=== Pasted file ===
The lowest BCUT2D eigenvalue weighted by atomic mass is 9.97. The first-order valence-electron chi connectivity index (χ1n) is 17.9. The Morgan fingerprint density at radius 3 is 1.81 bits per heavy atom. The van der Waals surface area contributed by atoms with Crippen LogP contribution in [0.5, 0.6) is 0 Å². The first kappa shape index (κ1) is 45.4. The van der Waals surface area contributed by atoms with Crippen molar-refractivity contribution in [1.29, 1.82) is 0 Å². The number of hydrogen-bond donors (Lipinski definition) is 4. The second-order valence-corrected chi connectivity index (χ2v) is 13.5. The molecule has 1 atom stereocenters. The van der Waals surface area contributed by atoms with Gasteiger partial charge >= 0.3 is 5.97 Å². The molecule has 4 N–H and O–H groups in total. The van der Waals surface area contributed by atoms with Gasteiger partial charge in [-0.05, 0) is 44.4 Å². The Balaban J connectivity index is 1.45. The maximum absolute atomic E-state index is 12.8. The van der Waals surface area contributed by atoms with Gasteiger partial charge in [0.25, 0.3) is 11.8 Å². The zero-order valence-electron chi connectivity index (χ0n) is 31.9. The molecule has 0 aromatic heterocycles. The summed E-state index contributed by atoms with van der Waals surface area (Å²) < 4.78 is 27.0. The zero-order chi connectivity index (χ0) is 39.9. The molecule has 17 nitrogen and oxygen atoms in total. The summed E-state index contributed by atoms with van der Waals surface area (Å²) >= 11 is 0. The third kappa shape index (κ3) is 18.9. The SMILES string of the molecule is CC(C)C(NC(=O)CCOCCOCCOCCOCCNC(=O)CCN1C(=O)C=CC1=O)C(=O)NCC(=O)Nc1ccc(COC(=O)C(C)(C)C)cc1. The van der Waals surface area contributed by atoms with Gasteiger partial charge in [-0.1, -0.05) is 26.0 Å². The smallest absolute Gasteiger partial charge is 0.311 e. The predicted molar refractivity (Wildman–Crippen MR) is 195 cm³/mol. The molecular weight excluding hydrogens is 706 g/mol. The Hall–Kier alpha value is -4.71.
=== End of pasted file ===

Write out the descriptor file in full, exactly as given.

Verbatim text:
The lowest BCUT2D eigenvalue weighted by atomic mass is 9.97. The first-order valence-electron chi connectivity index (χ1n) is 17.9. The Morgan fingerprint density at radius 3 is 1.81 bits per heavy atom. The van der Waals surface area contributed by atoms with Crippen LogP contribution in [0.5, 0.6) is 0 Å². The first kappa shape index (κ1) is 45.4. The van der Waals surface area contributed by atoms with Crippen molar-refractivity contribution in [1.29, 1.82) is 0 Å². The number of hydrogen-bond donors (Lipinski definition) is 4. The second-order valence-corrected chi connectivity index (χ2v) is 13.5. The molecule has 1 atom stereocenters. The van der Waals surface area contributed by atoms with Gasteiger partial charge >= 0.3 is 5.97 Å². The molecule has 4 N–H and O–H groups in total. The van der Waals surface area contributed by atoms with Gasteiger partial charge in [-0.05, 0) is 44.4 Å². The Balaban J connectivity index is 1.45. The maximum absolute atomic E-state index is 12.8. The van der Waals surface area contributed by atoms with Gasteiger partial charge in [0.25, 0.3) is 11.8 Å². The zero-order valence-electron chi connectivity index (χ0n) is 31.9. The molecule has 0 aromatic heterocycles. The summed E-state index contributed by atoms with van der Waals surface area (Å²) < 4.78 is 27.0. The zero-order chi connectivity index (χ0) is 39.9. The molecule has 17 nitrogen and oxygen atoms in total. The summed E-state index contributed by atoms with van der Waals surface area (Å²) >= 11 is 0. The third kappa shape index (κ3) is 18.9. The SMILES string of the molecule is CC(C)C(NC(=O)CCOCCOCCOCCOCCNC(=O)CCN1C(=O)C=CC1=O)C(=O)NCC(=O)Nc1ccc(COC(=O)C(C)(C)C)cc1. The van der Waals surface area contributed by atoms with Gasteiger partial charge in [-0.1, -0.05) is 26.0 Å². The smallest absolute Gasteiger partial charge is 0.311 e. The predicted molar refractivity (Wildman–Crippen MR) is 195 cm³/mol. The molecular weight excluding hydrogens is 706 g/mol. The Hall–Kier alpha value is -4.71.